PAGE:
MARK KARLIN, BUZZFLASH AT TRUTHOUT
Peter C. Wright -- the attorney appointed by Trump to head the EPA Superfund toxic cleanup program -- may have had over a decade of personal experience in working on cleanups, but there is cause for grave concern over his appointment: Wright was a lead attorney for none other than Dow Chemical Company in representing the corporation against the EPA's compliance orders.
According to a July 28 article in the New York Times, Wright's record for Dow involves protecting the polluting companies from the EPA, while allowing for some minimal compliance. The Times notes:
While he led Dow’s legal strategy there, the chemical giant was accused by regulators, and in one case a Dow engineer, of submitting disputed data, misrepresenting scientific evidence and delaying cleanup, according to internal documents and court records as well as interviews with more than a dozen people involved in the project....
The lawyer, Peter C. Wright, was nominated in March by President Trump to be assistant administrator at the Environmental Protection Agency overseeing the Superfund program, which was created decades ago to clean up the nation’s most hazardous toxic waste sites. He is already working at the agency in an advisory role as he awaits congressional approval. If confirmed, Mr. Wright would also oversee the emergency response to chemical spills and other hazardous releases nationwide...
The EPA is touting Wright's "expertise," but his "expertise" is in defending corporate interests. Of course, the whole Superfund crisis was caused by corporations that flouted environmental laws. They created toxic sites that can cause cancer and other serious diseases, and the nation is riddled with Superfund locations.
Superfund sites represent the excesses of corporate disregard for the environment and the residents surrounding their plants and projects. Wright spent many years on the wrong side of cleaning them up. Now, he is a senate confirmation away from being officially in charge of undoing the damage. It is right for the public to be skeptical about his willingness to launch an aggressive campaign to remediate the sites.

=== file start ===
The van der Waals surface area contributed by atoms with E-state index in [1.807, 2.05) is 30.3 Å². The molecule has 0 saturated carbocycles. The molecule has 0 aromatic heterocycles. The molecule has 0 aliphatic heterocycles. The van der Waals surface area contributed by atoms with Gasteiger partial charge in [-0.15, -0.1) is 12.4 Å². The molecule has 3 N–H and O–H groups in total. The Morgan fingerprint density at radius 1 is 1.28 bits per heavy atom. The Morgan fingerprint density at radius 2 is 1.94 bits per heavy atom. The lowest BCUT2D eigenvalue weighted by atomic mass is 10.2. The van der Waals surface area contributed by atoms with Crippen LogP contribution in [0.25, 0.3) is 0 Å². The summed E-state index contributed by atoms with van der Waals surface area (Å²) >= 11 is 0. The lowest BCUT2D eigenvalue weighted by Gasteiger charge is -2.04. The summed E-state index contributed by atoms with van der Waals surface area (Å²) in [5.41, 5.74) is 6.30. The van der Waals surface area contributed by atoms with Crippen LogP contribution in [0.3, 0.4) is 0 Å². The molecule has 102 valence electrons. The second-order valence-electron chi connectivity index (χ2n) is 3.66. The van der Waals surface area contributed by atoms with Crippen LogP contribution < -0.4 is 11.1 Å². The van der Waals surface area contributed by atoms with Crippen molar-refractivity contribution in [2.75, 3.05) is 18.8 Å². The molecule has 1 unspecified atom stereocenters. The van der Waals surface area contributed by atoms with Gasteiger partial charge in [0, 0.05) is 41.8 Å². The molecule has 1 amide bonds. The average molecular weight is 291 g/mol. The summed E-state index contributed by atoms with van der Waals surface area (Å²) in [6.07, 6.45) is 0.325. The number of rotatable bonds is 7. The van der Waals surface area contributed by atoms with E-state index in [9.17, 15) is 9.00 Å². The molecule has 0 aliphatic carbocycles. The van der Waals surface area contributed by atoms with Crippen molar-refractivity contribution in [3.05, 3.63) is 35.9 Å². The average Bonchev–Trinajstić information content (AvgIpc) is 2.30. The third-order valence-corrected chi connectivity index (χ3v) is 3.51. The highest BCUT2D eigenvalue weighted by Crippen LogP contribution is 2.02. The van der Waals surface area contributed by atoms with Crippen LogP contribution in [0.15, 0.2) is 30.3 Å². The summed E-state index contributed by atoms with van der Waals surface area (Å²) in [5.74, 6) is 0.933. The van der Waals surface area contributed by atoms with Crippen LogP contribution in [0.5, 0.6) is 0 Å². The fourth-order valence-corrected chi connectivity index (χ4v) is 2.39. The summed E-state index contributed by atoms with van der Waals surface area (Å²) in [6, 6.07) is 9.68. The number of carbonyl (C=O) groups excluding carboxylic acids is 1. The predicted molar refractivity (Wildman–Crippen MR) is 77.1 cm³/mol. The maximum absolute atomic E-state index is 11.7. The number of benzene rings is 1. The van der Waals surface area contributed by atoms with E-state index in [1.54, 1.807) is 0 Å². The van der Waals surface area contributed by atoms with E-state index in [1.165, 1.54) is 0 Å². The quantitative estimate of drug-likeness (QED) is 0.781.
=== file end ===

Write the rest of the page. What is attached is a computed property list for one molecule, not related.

For instance, according to Big Law Business, Wright thinks the widespread problem of PCBs, now banned but still present in many Superfund sites, should not be an EPA concern:
In a 2016 blog post about EPA waste cleanup efforts, Wright suggested the federal government didn’t need Superfund and Resource Conservation and Recovery Act programs or the Toxic Substances Control Act program for polychlorinated biphenyls (PCBs).
It is important to note that Wright will be working under a new EPA administrator who is hostile to environmental concerns and sympathetic to corporations in EPA decisions. Yes, Scott Pruitt left as EPA administer because of his egregious misuse of taxpayer funding, but that doesn't mean his successor, Andrew K. Wheeler, will be any less harmful to the environment and its impact on people's health.
Former EPA official Joel Wheeler published a July 30 op-ed in the Miami Herald warning of Wheeler's less splashy harm to the mission of the EPA:
In Wheeler, the president has an acting administrator who knows his way around Washington, is not mired in scandal, but appears just as committed as Pruitt to shredding environmental protections. That could make him a far more formidable destroyer of environmental regulation than his predecessor.
So, while the celebration over Pruitt’s resignation is understandable, there seems scant reason for optimism that his departure will result in a meaningful change in the direction of EPA’s harmful policies. If anything, Wheeler may hew even more closely to the White House’s reactionary, anti-safeguards approach. Since he is not in the job to advance a political career, Wheeler will probably undo EPA regulations more effectively than Pruitt while avoiding the kinds of self-enriching personal scandals that led to Pruitt’s downfall. To the extent Wheeler succeeds, the health of the American people, and the future of the world’s climate, could suffer grave damage that will be difficult to undo.
If Wright's role of overseeing the toxic cleanup program is made official, he will likely then be operating with the policies of a reactionary EPA. Wright is no outlier; he is the essence of Trump's vision of weakening the agency from within. This could possibly lead to the eventual dismantling of the department.
In a March Associated Press article when Wright was nominated by Trump (and remember he is currently serving in the EPA on a temporary basis), journalist Michael Bisecker accused Trump of reneging on his pledge to "drain the swamp":
Despite Trump’s campaign pledges to “drain the swamp” in Washington, Wright’s nomination is the latest example of the president appointing corporate lawyers or lobbyists to supervise federal offices that directly regulate their former employers.
On September 1, 2017, a Dow news release officially announced the completion of its merger with DuPont. According to the Union of Concerned Scientists, "Dow Chemical Company, DuPont, or its subsidiaries are listed as the parent company for over 200 Superfund sites, 50 Risk Management Plan (RMP) facilities and over 50 Resource Conservation and Recovery Act (RCRA) facilities with corrective actions."
A chemical company corporate lawyer will inevitably slow down Superfund remediation.